From what I understand, the plague vaccine is not as effective as some other disease vaccines, for example polio, a focus of the Bill and Melinda Gates Foundation, which Mr. Gates this week said should be eradicated by the end of this year rather than the 2018 target the Foundation was using as recently as June.
Back to the plague, according to the Centers for Disease Control the efficacy of the vaccine is in question because of the lack of follow-up studies, so treatment with hard core antibiotics such as Cipro or Levaquin is probably the best bet in plague affected areas. Oddly enough one of my MD's is one of the go-to guys for tropical and infectious diseases, ebola etc. but I couldn't reach him before posting this piece.
Anyhoo, on to the big brains at Quanta:
If you didn't get a flu shot, you are endangering more than just your own health. Calculations of herd immunity against common diseases don't make exceptions.
As the annual flu season approaches, medical professionals are again encouraging people to get flu shots. Perhaps you are among those who rationalize skipping the shot on the grounds that “I never get the flu” or “if I get sick, I get sick” or “I’m healthy, so I’ll get over it.” What you might not realize is that these vaccination campaigns for flu and other diseases are about much more than your health. They’re about achieving a collective resistance to disease that goes beyond individual well-being — and that is governed by mathematical principles unforgiving of unwise individual choices....MUCH MORE
When talking about vaccination and disease control, health authorities often invoke “herd immunity.” This term refers to the level of immunity in a population that’s needed to prevent an outbreak from happening. Low levels of herd immunity are often associated with epidemics, such as the measles outbreak in 2014-2015 that was traced to exposures at Disneyland in California. A study investigating cases from that outbreak demonstrated that measles vaccination rates in the exposed population may have been as low as 50 percent. This number was far below the threshold needed for herd immunity to measles, and it put the population at risk of disease.
The necessary level of immunity in the population isn’t the same for every disease. For measles, a very high level of immunity needs to be maintained to prevent its transmission because the measles virus is possibly the most contagious known organism. If people infected with measles enter a population with no existing immunity to it, they will on average each infect 12 to 18 others. Each of those infections will in turn cause 12 to 18 more, and so on until the number of individuals who are susceptible to the virus but haven’t caught it yet is down to almost zero. The number of people infected by each contagious individual is known as the “basic reproduction number” of a particular microbe (abbreviated R0), and it varies widely among germs. The calculated R0 of the West African Ebola outbreak was found to be around 2 in a 2014 publication, similar to the R0 computed for the 1918 influenza pandemic based on historical data.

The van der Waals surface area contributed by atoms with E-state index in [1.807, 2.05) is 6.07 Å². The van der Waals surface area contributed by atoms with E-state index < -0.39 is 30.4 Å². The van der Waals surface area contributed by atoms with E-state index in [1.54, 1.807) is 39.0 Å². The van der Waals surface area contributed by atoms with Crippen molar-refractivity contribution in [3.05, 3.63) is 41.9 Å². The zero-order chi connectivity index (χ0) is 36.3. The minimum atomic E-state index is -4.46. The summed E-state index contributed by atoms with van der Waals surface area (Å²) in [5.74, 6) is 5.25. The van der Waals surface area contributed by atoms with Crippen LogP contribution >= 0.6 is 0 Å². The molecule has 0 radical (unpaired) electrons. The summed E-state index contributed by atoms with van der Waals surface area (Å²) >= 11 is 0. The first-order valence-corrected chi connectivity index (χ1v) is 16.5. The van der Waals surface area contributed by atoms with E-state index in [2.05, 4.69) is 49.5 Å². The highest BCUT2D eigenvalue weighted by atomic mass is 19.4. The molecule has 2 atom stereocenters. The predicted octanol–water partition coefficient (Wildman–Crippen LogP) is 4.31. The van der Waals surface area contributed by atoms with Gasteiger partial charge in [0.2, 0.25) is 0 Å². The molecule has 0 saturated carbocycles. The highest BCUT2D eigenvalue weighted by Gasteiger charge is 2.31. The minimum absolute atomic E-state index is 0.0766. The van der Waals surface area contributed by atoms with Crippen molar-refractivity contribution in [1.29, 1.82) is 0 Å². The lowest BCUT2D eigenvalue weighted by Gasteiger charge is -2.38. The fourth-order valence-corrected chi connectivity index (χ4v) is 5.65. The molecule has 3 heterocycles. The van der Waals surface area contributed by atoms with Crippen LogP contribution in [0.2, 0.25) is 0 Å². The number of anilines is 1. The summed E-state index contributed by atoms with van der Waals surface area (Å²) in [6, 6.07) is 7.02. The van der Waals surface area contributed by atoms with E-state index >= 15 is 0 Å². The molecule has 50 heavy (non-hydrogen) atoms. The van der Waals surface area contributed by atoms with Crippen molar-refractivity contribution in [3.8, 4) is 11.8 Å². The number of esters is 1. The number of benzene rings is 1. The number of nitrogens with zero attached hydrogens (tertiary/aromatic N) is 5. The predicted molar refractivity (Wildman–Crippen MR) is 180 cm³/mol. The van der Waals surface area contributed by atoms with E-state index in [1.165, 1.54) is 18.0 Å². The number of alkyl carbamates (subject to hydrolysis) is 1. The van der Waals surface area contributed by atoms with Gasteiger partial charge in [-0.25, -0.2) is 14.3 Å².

If the Ebola virus’s R0 sounds surprisingly low to you, that’s probably because you have been misled by the often hysterical reporting about the disease. The reality is that the virus is highly infectious only in the late stages of the disease, when people are extremely ill with it. The ones most likely to be infected by an Ebola patient are caregivers, doctors, nurses and burial workers — because they are the ones most likely to be present when the patients are “hottest” and most likely to transmit the disease. The scenario of an infectious Ebola patient boarding an aircraft and passing on the disease to other passengers is extremely unlikely because an infectious patient would be too sick to fly. In fact, we know of cases of travelers who were incubating Ebola virus while flying, and they produced no secondary cases during those flights.
Note that the R0 isn’t related to how severe an infection is, but to how efficiently it spreads. Ebola killed about 40 percent of those infected in West Africa, while the 1918 influenza epidemic had a case-fatality rate of about 2.5 percent. In contrast, polio and smallpox historically spread to about 5 to 7 people each, which puts them in the same range as the modern-day HIV virus and pertussis (the bacterium that causes whooping cough).
Determining the R0 of a particular microbe is a matter of more than academic interest. If you know how many secondary cases to expect from each infected person, you can figure out the level of herd immunity needed in the population to keep the microbe from spreading. This is calculated by taking the reciprocal of R0 and subtracting it from 1. For measles, with an R0 of 12 to 18, you need somewhere between 92 percent (1 – 1/12) and 95 percent (1 – 1/18) of the population to have effective immunity to keep the virus from spreading. For flu, it’s much lower — only around 50 percent. And yet we rarely attain even that level of immunity with vaccination....
The Black Death: Ecological Invasion Resembles a Drunken Walk More so Than Waves
And as noted in early September:
...No word from Swiss Re on whether the new strain would be considered a trigger for the first ever pandemic bonds launched all of 10 weeks ago: